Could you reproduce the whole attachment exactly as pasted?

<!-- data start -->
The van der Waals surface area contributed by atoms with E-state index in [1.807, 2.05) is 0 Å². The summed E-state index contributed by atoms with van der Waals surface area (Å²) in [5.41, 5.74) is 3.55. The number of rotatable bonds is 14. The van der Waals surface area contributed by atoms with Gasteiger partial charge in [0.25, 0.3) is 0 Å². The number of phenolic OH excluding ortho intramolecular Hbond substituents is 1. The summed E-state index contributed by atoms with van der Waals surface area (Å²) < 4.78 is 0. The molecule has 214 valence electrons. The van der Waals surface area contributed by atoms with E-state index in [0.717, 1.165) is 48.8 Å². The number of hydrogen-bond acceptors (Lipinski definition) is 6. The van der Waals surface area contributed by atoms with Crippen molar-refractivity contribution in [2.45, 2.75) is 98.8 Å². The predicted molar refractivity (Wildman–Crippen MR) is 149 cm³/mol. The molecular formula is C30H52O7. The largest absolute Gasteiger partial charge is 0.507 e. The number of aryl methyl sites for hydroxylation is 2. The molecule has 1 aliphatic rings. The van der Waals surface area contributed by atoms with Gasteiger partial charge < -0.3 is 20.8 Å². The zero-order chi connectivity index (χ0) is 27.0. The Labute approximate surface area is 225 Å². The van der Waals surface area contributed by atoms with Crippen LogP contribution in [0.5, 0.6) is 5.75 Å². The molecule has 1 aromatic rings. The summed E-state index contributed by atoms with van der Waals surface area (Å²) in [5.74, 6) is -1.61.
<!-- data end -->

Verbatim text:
The van der Waals surface area contributed by atoms with E-state index in [1.807, 2.05) is 0 Å². The summed E-state index contributed by atoms with van der Waals surface area (Å²) in [5.41, 5.74) is 3.55. The number of rotatable bonds is 14. The van der Waals surface area contributed by atoms with Gasteiger partial charge in [0.25, 0.3) is 0 Å². The number of phenolic OH excluding ortho intramolecular Hbond substituents is 1. The summed E-state index contributed by atoms with van der Waals surface area (Å²) < 4.78 is 0. The molecule has 214 valence electrons. The van der Waals surface area contributed by atoms with E-state index in [0.717, 1.165) is 48.8 Å². The number of hydrogen-bond acceptors (Lipinski definition) is 6. The van der Waals surface area contributed by atoms with Crippen molar-refractivity contribution in [2.45, 2.75) is 98.8 Å². The predicted molar refractivity (Wildman–Crippen MR) is 149 cm³/mol. The molecular formula is C30H52O7. The largest absolute Gasteiger partial charge is 0.507 e. The number of aryl methyl sites for hydroxylation is 2. The molecule has 1 aliphatic rings. The van der Waals surface area contributed by atoms with Gasteiger partial charge < -0.3 is 20.8 Å². The zero-order chi connectivity index (χ0) is 27.0. The Labute approximate surface area is 225 Å². The van der Waals surface area contributed by atoms with Crippen LogP contribution in [0.5, 0.6) is 5.75 Å². The molecule has 1 aromatic rings. The summed E-state index contributed by atoms with van der Waals surface area (Å²) in [5.74, 6) is -1.61.